The purpose of taxation is to raise income to fund government. Taxation money has been used by governments and their functional equivalents throughout history to carry out a wide range of functions.
The money spent by the state – public spending – goes on economic infrastructure (education, public safety, legal systems, sanitation, public transportation and roads), scientific research, military, culture & arts, public works, the operation of government itself, data collection and distribution, etc.
The ability of government to raise taxes is known as fiscal capacity.
When public spending (expenditure) exceeds tax revenue the government accumulates a debt. Part of the money collected through taxes may be used to service past debts.
Taxes are also used to fund public services, welfare and utilities, including the education system, pensions for retired people, public transportation, unemployment benefits, energy, water and waste management systems.
In some countries, utilities (water, electricity, natural gas) are set up and distributed by the private sector.
War tax stamps used to be common features when the country was at war. In this image you can see a (left) 5-centimo Spanish stamp dated 1875. The other two were issued in WWI, in (top right) Malta and (bottom right) Canada. A postage stamp would be added to an envelope in addition to regular postage. (Images: Wikipedia)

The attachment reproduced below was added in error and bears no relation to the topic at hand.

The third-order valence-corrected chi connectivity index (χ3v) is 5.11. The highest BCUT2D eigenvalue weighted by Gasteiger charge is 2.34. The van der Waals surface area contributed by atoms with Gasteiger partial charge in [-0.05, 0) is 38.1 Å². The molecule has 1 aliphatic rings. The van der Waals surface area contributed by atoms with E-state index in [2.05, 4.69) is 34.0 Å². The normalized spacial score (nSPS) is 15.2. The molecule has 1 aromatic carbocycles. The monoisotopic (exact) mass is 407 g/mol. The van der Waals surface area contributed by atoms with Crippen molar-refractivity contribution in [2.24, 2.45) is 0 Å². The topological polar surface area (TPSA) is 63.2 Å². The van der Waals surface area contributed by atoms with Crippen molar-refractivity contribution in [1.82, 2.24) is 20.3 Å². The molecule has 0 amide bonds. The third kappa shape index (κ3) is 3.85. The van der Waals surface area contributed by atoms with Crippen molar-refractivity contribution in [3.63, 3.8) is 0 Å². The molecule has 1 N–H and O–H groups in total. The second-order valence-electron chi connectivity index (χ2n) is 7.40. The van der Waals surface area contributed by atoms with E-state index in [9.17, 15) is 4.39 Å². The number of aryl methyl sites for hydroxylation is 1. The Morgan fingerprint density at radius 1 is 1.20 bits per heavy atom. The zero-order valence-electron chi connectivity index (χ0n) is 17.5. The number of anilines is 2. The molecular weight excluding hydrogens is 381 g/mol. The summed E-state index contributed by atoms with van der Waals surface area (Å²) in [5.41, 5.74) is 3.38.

Types of taxes
Many jurisdictions tax the income of individual people and business entities, including large corporations. Businesses are generally taxed on net profits, net gains, and other income, while salaried employees are charged on how much they earn.
Most countries have a tax-free threshold – anything below that amount per year is not subject to income tax. This threshold is generally higher if the main earner is married – however, as a growing number of families have both parents working, some couples may find themselves better off (if they both work) if they don’t get married.